We were wary of Capital Cities at first. After all, all we had known were a few of their most poppy tracks, such as “Safe and Sound” and “I Sold My Bed, But Not My Stereo”, and we half-expected a somewhat boring, clap-your-hands pop set. Instead, we got some thick and groovy funk sounds, with all the goofy nonchalant-ness of Chromeo, and the musical prowess and diversity of Breakbot. They even gave us a slowed-down, soulful rendition of the BeeGee’s “Stayin’ Alive” that had us spinning and snapping like a couple of dudes right out of the late 70’s.
Sweaty from a couple hours of dancing and mingling with the Scottsdale folk, we traversed the field once again to feel the folky sounds of both The Kopecky Family Band and He’s My Brother, She’s My Sister. Although HMB, SMS was missing their trademark lead woman, they had a medley of female vocalists cycle through their set in what they called “A big game of musical chairs”.
Stoner sensation Wiz Khalifa went on next, and as the night began to get cold (who knew it actually gets cold in Scottsdale?) everyone flocked to the main stage to watch him and his band do their thing. He laid down hit after hit, from party anthem “Young, Wild, and Free” to “Black and Yellow”, and although his set was in every way opposite of the few before him, everyone seemed to get down without missing a beat. It seemed that everyone had a certain act that they had come especially for, and for many of the people there, it was Wiz.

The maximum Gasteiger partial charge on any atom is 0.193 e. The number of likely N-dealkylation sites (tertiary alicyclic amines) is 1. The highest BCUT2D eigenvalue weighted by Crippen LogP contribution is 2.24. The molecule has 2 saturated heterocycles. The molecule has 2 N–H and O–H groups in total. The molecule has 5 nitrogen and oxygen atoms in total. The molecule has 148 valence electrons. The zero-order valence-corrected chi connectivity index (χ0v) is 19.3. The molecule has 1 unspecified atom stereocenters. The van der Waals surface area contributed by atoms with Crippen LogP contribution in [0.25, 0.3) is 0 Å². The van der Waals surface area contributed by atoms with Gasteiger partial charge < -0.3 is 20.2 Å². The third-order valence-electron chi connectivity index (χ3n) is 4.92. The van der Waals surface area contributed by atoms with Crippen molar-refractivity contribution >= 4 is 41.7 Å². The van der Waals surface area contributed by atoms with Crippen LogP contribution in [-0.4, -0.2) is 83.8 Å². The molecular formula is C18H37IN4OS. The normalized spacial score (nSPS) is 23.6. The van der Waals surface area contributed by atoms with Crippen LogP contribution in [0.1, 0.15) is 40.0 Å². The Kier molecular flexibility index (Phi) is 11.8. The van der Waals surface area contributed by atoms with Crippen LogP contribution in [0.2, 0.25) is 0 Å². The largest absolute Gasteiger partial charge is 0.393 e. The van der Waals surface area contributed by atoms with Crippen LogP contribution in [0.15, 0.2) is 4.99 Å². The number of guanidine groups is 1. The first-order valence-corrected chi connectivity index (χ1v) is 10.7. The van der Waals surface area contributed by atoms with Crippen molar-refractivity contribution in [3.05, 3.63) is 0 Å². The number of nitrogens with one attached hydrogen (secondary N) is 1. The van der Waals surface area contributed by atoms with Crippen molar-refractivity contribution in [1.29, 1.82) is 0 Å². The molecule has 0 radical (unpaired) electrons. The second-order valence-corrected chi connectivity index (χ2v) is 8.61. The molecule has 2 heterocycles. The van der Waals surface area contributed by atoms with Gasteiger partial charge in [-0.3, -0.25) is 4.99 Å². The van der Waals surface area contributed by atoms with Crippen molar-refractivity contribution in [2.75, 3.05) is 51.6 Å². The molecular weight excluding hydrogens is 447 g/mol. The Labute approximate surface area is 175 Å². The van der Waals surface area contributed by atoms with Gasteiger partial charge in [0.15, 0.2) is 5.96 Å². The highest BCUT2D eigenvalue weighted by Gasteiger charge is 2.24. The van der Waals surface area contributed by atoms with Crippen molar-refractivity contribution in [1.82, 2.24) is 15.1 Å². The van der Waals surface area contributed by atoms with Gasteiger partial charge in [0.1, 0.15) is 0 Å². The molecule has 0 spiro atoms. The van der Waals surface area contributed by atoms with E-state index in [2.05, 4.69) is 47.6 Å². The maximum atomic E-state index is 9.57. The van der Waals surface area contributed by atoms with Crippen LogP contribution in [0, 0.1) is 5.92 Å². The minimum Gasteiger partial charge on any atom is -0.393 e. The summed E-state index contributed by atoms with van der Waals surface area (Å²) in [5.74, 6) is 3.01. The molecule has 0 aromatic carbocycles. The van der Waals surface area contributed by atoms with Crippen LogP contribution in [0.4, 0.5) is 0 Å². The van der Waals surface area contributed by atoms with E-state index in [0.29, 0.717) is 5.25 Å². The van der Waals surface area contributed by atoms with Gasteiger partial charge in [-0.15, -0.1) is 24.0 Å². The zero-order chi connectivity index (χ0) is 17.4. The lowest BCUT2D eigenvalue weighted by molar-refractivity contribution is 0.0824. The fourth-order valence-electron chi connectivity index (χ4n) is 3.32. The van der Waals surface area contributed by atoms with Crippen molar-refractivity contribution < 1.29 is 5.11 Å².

Next up, on the opposite end of the musical spectrum, but the same stage, The Flaming Lips went on, bringing their trademark freaky sounds and stunning visuals with them. Lead man (and legend) Wayne Coyne stood atop a pile of massive silver spheres adorned with rope lights directly in the center of the stage (and he cradled a baby doll through the majority of his set, because sure, why not?). After playing variety of songs both new and old, and dazzling the crowd with their huge and all-encompassing light show, Coyne and the gang touched some hearts with “Do you Realize?”, and finished off their set leaving people dazed and confused on their walk over to Kill Paris.
Another polar opposite, Kill Paris brought some funky and heavy electro-beats to the table, playing fun remixes, and raising our heart rates for the big man himself, Bassnectar.
After seeing Wiz Khalifa and The Flaming Lips, I had come to a realization about TMF. What I thought was directionless scheduling before was actually a cleverly-designed lineup designed to attract people of all walks of life. They actually scheduled three different headliners with three completely different styles and fans. Still, the same people who were awe-stricken at the Flaming Lips were right up front, getting weird with Bassnectar.
Now, we had recently had a Bassnectar experience at HARD Summer, and it was interesting to see how his set had evolved since then. It seemed he had mellowed out his set slightly to accommodate the types of people who may have not been die-hard electronic music fans. Either way, he still brought it insanely hard with heavy tracks like “Raw Charles”, and left us at the perfect point for the end of the festival—exhausted, confused, and grinning like children.
The True Music Festival Experience was weird, definitely. That, however, did not subtract from the fact that the festival was one of the most interesting experiences we’ve seen in music. From the added perks of picking up a VIP pass (Skydiving, exclusive areas, ect) to the seemingly clashy lineup, True Music Festival definitely took a few big risks for their debut show. Fortunately for them, it paid off in what seemed to be a very successful and universally enjoyed experience. We’re glad they invited us there to show their stuff, and if we’re lucky, we’ll be there next year to see what’s changed.
Photos by Quinn “TurtleGravy” Tucker